Five minutes with Ron Cregan
The growing number of packaging regulations in the food and drink sectors often stifle designers’ creativity. Ron Cregan, founder of Endangered Species, a membership organisation working across multiple categories under threat from overzealous regulators and policymakers in design and packaging, talks about the restrictive nature of packaging regulations and the future of packaging ahead of a design hackathon he’s spearheading to address some of these issues.
What inspired the establishment of Endangered Species?
I was having a glass of wine with the chef Richard Corrigan and we were discussing the impact of proposed legislation an alcohol packaging in Ireland. This led to a discussion over the second glass, about sugar, fat, coffee and we ended up with a potential situation where the Irish coffee was the world’s most toxic drink. That was funny. The idea of Endangered Species was on my mind following a previous chat with PR guru Mark Borkowski, so with a little help from my friends we launched a website and blog.
What is the biggest change you’ve seen in packaging over the recent years?
I love the increasing number of spirits brands on the market, beautiful labels and bottles. Duty free, in particular, has become a feast for the eyes. Also, the use of impactful graphic design on packaging for small producers, in particular the rebirth of illustration. The growing concern regarding single use plastic and reactive drive to innovate with new materials will be really impactful.
In such competitive market, how do you ensure your packaging design will stand out and catch people’s attention?
I love this question as it forms that basis of every creative brief. The real answer is to create a bit of visual magic that captures people’s attention and makes them smile. Michael Wolff, founder of Wolff Olins, says, “We are the editors of the brands that we enjoy.” How you do it, is actually a mix of pure design skill, colour, type, shape and materials.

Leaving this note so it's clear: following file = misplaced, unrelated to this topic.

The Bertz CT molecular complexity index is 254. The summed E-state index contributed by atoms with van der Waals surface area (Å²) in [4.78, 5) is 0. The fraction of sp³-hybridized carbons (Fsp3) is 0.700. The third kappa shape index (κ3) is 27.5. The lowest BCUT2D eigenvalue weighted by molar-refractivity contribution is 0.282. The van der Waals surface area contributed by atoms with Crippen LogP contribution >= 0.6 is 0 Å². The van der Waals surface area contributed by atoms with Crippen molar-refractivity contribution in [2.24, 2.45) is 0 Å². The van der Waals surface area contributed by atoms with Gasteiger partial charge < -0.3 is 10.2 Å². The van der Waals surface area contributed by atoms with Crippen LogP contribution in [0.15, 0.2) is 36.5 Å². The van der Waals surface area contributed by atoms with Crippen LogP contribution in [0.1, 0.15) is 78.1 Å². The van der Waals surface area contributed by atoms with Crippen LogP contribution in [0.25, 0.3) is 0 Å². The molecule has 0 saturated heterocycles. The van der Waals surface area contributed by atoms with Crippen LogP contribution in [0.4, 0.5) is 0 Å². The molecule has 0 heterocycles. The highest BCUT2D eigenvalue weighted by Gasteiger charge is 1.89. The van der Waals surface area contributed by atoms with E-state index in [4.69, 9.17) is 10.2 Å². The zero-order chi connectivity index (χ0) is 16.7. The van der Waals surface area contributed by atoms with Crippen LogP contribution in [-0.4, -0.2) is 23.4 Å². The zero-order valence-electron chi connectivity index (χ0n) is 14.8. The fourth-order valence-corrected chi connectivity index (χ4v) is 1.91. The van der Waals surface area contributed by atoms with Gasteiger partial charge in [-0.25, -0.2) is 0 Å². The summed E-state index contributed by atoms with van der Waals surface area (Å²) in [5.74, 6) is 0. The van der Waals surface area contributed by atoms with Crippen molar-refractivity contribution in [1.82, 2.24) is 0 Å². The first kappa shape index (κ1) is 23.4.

What’s the biggest challenge of designing packaging?
The most challenging thing is designing a unique and new personality for the pack. So much has been done before. At the moment, the amount of statutory information is reasonably limited, although badly designed. The issue for the future is that the statutory requirements and health warnings will increase substantially and badly impact the overall design and our ability to communicate with the consumer, including how to understand the information given and to consume responsibly. This will become a real issue for small brands and startups who rely on packaging alone to promote and sell their products.
What is the most restrictive regulation you had to work around when designing alcohol packaging?
At the moment, it is not too bad, there are guidelines produced by the Portman Group, Drink Aware, and the Wine and Spirit Trade Association. However, in the Republic of Ireland they are proposing that health and warning label areas will be 33% of the pack.
What’s the one example of optimum packaging design you’ve seen lately?
I love Black Cow vodka, it’s made by the UK’s biggest cheddar cheese family with some help from a mate, chef and bar owner Mark Hix. Great monogram, happy and skippy cow illustration, clear bottle, the gold top.
You’re launching design hackathon tomorrow. What’s the goal of this initiative?
The Global Design Hackathon is an opportunity for designers and the creative community to create and share ideas. When I set up Endangered Species I wanted to do something more than just talking about the issues, and the DesignHackathon will do that. We go live on Wednesday 3 October at 10am in Makerversity at Somerset House, London, and will run for the month of October accepting ideas online. After that we will publish and share the work.
For more from Transform magazine, follow us on Twitter @Transformsays